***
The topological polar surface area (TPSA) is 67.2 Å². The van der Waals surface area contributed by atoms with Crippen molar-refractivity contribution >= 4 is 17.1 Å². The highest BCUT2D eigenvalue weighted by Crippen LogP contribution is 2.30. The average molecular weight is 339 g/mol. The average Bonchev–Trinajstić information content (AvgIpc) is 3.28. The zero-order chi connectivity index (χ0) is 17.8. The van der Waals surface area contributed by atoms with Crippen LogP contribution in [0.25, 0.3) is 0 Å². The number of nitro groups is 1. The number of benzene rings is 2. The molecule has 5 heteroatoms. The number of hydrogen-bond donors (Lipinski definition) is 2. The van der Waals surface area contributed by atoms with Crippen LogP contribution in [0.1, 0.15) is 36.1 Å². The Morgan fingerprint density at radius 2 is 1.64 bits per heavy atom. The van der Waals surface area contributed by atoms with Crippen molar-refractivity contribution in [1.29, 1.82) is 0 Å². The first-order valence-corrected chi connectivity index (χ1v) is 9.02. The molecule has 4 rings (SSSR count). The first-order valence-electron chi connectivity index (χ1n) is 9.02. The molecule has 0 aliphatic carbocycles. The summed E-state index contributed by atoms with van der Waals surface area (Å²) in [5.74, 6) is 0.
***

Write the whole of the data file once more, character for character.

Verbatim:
The topological polar surface area (TPSA) is 67.2 Å². The van der Waals surface area contributed by atoms with Crippen molar-refractivity contribution >= 4 is 17.1 Å². The highest BCUT2D eigenvalue weighted by Crippen LogP contribution is 2.30. The average molecular weight is 339 g/mol. The average Bonchev–Trinajstić information content (AvgIpc) is 3.28. The zero-order chi connectivity index (χ0) is 17.8. The van der Waals surface area contributed by atoms with Crippen LogP contribution in [0.25, 0.3) is 0 Å². The number of nitro groups is 1. The number of benzene rings is 2. The molecule has 5 heteroatoms. The number of hydrogen-bond donors (Lipinski definition) is 2. The van der Waals surface area contributed by atoms with Crippen LogP contribution in [0.1, 0.15) is 36.1 Å². The Morgan fingerprint density at radius 2 is 1.64 bits per heavy atom. The van der Waals surface area contributed by atoms with Crippen molar-refractivity contribution in [1.29, 1.82) is 0 Å². The first-order valence-corrected chi connectivity index (χ1v) is 9.02. The molecule has 4 rings (SSSR count). The first-order valence-electron chi connectivity index (χ1n) is 9.02. The molecule has 0 aliphatic carbocycles. The summed E-state index contributed by atoms with van der Waals surface area (Å²) in [5.74, 6) is 0.